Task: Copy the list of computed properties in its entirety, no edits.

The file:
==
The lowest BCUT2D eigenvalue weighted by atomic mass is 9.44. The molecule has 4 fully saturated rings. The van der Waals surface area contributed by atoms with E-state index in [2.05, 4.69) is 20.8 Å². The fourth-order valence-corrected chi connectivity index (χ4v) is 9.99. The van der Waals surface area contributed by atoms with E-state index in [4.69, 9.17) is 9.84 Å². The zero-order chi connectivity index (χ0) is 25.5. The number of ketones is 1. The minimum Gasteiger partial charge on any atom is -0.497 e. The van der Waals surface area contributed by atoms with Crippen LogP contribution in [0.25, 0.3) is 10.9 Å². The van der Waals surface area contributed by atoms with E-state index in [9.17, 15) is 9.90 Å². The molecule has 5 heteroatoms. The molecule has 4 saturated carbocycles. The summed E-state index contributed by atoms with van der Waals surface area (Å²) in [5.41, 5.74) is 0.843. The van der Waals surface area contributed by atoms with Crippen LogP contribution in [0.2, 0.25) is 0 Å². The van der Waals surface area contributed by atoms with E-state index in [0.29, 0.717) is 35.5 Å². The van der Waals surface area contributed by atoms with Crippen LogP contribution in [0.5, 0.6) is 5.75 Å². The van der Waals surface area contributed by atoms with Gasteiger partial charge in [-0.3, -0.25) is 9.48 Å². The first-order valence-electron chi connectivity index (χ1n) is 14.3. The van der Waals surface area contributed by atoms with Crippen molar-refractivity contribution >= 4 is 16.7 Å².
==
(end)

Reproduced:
The lowest BCUT2D eigenvalue weighted by atomic mass is 9.44. The molecule has 4 fully saturated rings. The van der Waals surface area contributed by atoms with E-state index in [2.05, 4.69) is 20.8 Å². The fourth-order valence-corrected chi connectivity index (χ4v) is 9.99. The van der Waals surface area contributed by atoms with E-state index in [4.69, 9.17) is 9.84 Å². The zero-order chi connectivity index (χ0) is 25.5. The number of ketones is 1. The minimum Gasteiger partial charge on any atom is -0.497 e. The van der Waals surface area contributed by atoms with Crippen LogP contribution in [0.25, 0.3) is 10.9 Å². The van der Waals surface area contributed by atoms with E-state index in [9.17, 15) is 9.90 Å². The molecule has 5 heteroatoms. The molecule has 4 saturated carbocycles. The summed E-state index contributed by atoms with van der Waals surface area (Å²) in [5.41, 5.74) is 0.843. The van der Waals surface area contributed by atoms with Crippen LogP contribution in [0.2, 0.25) is 0 Å². The van der Waals surface area contributed by atoms with E-state index in [0.29, 0.717) is 35.5 Å². The van der Waals surface area contributed by atoms with Crippen LogP contribution in [0.5, 0.6) is 5.75 Å². The van der Waals surface area contributed by atoms with Gasteiger partial charge in [-0.3, -0.25) is 9.48 Å². The first-order valence-electron chi connectivity index (χ1n) is 14.3. The van der Waals surface area contributed by atoms with Crippen molar-refractivity contribution >= 4 is 16.7 Å².